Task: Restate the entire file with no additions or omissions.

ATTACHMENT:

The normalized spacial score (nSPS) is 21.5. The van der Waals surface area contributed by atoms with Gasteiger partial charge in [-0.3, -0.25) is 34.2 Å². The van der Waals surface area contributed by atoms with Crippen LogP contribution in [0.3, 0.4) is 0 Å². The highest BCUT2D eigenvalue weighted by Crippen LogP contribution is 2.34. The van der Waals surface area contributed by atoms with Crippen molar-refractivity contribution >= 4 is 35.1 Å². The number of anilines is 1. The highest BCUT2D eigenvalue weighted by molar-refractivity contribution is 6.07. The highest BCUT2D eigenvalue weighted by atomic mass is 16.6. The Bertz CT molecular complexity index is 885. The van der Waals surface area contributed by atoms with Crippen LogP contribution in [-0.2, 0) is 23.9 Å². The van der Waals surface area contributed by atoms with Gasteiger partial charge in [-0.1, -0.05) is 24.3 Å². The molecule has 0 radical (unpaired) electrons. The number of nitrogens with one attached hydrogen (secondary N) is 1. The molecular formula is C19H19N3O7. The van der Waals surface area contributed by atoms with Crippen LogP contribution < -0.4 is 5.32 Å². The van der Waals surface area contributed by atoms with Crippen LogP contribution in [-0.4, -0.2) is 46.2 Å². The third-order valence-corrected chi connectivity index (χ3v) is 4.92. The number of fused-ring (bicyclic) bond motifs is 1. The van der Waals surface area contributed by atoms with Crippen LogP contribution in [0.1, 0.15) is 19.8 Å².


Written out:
The normalized spacial score (nSPS) is 21.5. The van der Waals surface area contributed by atoms with Gasteiger partial charge in [-0.3, -0.25) is 34.2 Å². The van der Waals surface area contributed by atoms with Crippen LogP contribution in [0.3, 0.4) is 0 Å². The highest BCUT2D eigenvalue weighted by Crippen LogP contribution is 2.34. The van der Waals surface area contributed by atoms with Crippen molar-refractivity contribution >= 4 is 35.1 Å². The number of anilines is 1. The highest BCUT2D eigenvalue weighted by molar-refractivity contribution is 6.07. The highest BCUT2D eigenvalue weighted by atomic mass is 16.6. The Bertz CT molecular complexity index is 885. The van der Waals surface area contributed by atoms with Crippen LogP contribution in [-0.2, 0) is 23.9 Å². The van der Waals surface area contributed by atoms with Gasteiger partial charge in [-0.1, -0.05) is 24.3 Å². The molecule has 0 radical (unpaired) electrons. The number of nitrogens with one attached hydrogen (secondary N) is 1. The molecular formula is C19H19N3O7. The van der Waals surface area contributed by atoms with Crippen LogP contribution < -0.4 is 5.32 Å². The van der Waals surface area contributed by atoms with Crippen LogP contribution in [-0.4, -0.2) is 46.2 Å². The third-order valence-corrected chi connectivity index (χ3v) is 4.92. The number of fused-ring (bicyclic) bond motifs is 1. The van der Waals surface area contributed by atoms with Crippen LogP contribution in [0.1, 0.15) is 19.8 Å².